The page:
The widespread adoption of hydraulic fracturing and horizontal drilling is completely changing the global energy landscape. Nowhere is that more evident that right here in North America. As E&P firms have begun "fracking" oil fields like the Bakken and Marcellus shale, the supply dynamics have shifted and the advanced drilling technique has unlocked a virtual sea of oil and gas. So much so, that WTI crude oil and natural gas inventories continue to build at record levels and some analysts have begun kicking around the idea of energy independence. For investors, the surge in unconventional energy production could be the biggest thing in the sector since Edwin Drake first hit oil back in 1859.

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Surge in Production
As energy demand continues to rise across the globe, exploration and production firms have stepped-up their efforts to tap non-traditional sources of supply. Aided by new drilling technologies, E&P have been able to access an abundance of hydrocarbon reserves never thought possible in the decades before. That's causing a huge shift in both supply/demand dynamics as well as political clout.

Speaking to OPEC's ministers in Vienna at their latest policy-setting meeting, ConocoPhillips (NYSE:COP) CEO Ryan Lance highlighted this fact when he said, "North America could become self-sufficient in oil as well (as gas) by 2025." Citing data from 1990 through today, that shows that unconventional drilling has raised proved reserves by more than 68%, the major integrated energy producer's statement shows how far unconventional resources have come.

Yet, some of the best growth may be ahead. The U.S. Energy Information Administration (EIA) predicts the growth in unconventional resources, such as oil sands, extra-heavy oil, biofuels, coal-to-liquids, gas-to-liquids and shale oil, will be nothing but spectacular. Overall, the group projects that production from these wells will grow by over 650% from 2003 to 2035, which is still more than triple today's levels. By 2035, unconventional liquids will be responsible for a sizable 12.2% of global supply. Analysts peg North America's potential production between 15-18 million barrels per day by 2035, up from 11.4 million in 2011.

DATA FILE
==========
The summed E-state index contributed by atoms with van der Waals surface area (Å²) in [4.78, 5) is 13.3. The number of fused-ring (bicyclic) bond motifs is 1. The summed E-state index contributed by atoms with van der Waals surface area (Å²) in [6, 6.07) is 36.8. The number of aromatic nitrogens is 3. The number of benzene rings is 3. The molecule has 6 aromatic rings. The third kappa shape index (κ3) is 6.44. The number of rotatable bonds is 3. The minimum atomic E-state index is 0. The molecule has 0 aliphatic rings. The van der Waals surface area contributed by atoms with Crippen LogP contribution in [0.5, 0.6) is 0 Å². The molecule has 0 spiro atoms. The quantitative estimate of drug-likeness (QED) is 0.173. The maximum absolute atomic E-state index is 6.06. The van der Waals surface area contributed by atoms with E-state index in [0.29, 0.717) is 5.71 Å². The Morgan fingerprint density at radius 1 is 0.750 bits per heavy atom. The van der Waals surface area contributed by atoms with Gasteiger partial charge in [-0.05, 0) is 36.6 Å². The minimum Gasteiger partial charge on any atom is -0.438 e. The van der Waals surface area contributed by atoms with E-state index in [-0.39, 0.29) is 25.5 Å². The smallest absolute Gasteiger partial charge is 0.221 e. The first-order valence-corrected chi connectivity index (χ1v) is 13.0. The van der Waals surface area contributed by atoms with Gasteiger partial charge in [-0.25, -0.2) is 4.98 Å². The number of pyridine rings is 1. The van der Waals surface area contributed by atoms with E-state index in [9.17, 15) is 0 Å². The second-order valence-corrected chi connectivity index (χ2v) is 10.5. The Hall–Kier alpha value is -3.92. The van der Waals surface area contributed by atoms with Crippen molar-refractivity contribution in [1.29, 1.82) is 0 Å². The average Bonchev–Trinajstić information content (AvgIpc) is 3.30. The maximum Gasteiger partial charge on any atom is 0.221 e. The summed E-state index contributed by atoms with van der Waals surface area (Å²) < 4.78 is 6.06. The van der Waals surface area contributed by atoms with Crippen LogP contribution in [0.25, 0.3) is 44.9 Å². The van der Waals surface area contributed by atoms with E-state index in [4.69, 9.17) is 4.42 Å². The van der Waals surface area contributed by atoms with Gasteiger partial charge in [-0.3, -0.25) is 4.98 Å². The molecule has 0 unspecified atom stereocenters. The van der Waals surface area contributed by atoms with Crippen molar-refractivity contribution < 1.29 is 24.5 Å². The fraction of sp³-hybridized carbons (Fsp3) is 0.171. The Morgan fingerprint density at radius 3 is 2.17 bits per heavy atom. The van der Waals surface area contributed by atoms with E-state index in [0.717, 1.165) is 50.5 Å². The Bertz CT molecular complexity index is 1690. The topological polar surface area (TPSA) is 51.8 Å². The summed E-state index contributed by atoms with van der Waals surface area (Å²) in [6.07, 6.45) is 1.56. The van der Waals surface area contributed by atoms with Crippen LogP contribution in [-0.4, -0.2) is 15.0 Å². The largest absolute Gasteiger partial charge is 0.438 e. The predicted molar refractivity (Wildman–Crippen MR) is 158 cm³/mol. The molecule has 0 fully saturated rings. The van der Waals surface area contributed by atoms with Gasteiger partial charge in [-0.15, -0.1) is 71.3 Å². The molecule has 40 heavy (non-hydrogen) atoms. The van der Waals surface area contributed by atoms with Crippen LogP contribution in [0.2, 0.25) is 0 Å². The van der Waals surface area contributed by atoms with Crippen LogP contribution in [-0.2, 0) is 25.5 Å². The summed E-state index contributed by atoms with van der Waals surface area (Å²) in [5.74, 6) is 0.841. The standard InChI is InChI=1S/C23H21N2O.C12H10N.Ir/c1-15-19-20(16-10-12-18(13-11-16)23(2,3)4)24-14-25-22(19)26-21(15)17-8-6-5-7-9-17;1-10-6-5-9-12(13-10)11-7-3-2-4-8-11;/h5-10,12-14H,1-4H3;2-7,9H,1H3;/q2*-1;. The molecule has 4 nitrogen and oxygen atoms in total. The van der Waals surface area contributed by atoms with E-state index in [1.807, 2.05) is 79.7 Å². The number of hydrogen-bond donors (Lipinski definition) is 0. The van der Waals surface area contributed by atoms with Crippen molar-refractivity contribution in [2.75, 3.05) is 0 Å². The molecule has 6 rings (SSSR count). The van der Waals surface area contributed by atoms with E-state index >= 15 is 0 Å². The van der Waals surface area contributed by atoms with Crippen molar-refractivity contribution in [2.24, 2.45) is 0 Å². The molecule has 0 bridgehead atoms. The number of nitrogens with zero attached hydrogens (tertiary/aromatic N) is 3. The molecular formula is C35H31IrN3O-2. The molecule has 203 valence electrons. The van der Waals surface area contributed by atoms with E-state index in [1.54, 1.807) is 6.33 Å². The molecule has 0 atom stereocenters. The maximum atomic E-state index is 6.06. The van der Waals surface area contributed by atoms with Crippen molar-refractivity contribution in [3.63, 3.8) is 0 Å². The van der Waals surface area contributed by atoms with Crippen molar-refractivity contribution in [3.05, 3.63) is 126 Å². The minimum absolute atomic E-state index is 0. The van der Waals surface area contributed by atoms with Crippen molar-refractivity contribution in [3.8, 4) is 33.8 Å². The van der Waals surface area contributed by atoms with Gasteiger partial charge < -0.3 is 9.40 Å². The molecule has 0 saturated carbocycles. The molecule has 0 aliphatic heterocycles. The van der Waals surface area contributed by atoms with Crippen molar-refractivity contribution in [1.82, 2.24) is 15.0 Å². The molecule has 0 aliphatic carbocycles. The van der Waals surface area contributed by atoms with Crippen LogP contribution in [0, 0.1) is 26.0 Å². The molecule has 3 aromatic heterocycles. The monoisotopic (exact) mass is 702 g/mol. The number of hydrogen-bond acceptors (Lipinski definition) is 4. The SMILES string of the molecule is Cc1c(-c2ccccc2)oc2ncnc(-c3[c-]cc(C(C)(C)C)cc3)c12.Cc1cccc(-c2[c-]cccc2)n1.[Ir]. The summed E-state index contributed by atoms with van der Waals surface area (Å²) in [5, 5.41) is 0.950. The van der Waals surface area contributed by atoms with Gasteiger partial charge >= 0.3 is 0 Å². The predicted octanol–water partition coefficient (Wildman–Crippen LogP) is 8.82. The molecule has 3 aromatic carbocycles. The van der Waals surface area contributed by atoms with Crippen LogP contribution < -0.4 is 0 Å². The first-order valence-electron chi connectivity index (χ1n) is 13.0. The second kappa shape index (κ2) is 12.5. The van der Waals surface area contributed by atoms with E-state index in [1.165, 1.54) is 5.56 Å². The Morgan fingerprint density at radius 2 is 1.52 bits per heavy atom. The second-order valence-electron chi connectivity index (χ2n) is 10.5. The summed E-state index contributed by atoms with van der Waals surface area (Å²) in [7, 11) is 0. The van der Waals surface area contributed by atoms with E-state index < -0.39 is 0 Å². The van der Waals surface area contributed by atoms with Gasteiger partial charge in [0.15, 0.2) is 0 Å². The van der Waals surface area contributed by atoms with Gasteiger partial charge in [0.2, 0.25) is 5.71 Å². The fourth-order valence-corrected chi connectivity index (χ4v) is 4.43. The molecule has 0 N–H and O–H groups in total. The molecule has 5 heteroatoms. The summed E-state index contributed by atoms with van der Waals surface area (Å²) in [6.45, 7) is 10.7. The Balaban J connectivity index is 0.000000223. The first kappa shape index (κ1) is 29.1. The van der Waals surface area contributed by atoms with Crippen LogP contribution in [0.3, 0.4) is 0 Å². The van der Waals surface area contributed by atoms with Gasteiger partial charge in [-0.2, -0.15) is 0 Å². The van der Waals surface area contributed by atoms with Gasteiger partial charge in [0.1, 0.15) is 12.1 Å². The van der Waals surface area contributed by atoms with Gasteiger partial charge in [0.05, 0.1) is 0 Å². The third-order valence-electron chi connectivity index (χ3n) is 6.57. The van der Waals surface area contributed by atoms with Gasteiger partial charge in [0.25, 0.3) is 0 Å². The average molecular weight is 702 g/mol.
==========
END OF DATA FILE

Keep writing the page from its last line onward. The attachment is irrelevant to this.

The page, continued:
That rising production and global reliance on unconventional assets to get their energy fix will ultimately benefit investors in various firms relating to the industry.

SEE: A Guide To Investing In Oil Markets

Betting on Unconventional Assets
Given the torrid growth that these fields will experience over the next few decades, investors may want to tilt their energy portfolios towards the North American unconventional players. Both the First Trust ISE-Revere Natural Gas (ARCA:FCG) and Market Vectors Unconventional Oil & Gas ETF (ARCA:FRAK) could be used as broad proxies for the energy subsector.

The First Trust ETF follows a basket of firms that derive a substantial portion of their revenues from the exploration and production of natural gas. That includes holdings in unconventional leaders like Cabot (NYSE:COG) and Range Resources (NYSE:RRC). Likewise, the Market Vector's fund expands its focus to include coal seam gas and bitumen production firms like Suncor (NYSE:SU). Expenses for the funds run a cheap 0.60% and 0.54%, respectively.

Tapping these assets requires some major technological expertise as well as some big bucks. With billions of dollars needed to find and extract oil in harsh environments along with growing demand, the oil services sector is poised to benefit long term. Tracking 45 different oil service stocks including Halliburton (NYSE:HAL) and driller Helmerich & Payne (NYSE:HP), the iShares Dow Jones US Oil Equipment Index (NYSE:IEZ) makes an ideal choice to play the vital subsector. Shares may be a value as well, with the ETF currently going for a P/E ratio of just 13 and around $23 below its 52-week high.

Finally, with hydraulic fracturing of unconventional fields requiring the use of millions of gallons of water and chemicals in order to crack the shale rock, disposing of these used fracking liquids and other waste created in the drilling process becomes a paramount issue. The firms with the PowerShares Water Resources ETF (ARCA:PHO) could see a boost as the water used in the process needs to be cleaned before returning to our aquifers.

SEE: Should You Buy Stock Or An ETF?

The Bottom Line
With the world demanding more energy, the E&P industry has taken a shine to unconventional assets as a way to meet those requirements. Production from such assets such as shale rock, oil sands and natural gas liquids plays, is set to explode upwards over the next few decades. For investors, that means betting on these unconventional players. The proceeding ETF picks, along with the Guggenheim Canadian Energy Income (ARCA:ENY), make ideal selections.

At the time of writing, Aaron Levitt did not own shares in any of the companies mentioned in this article.

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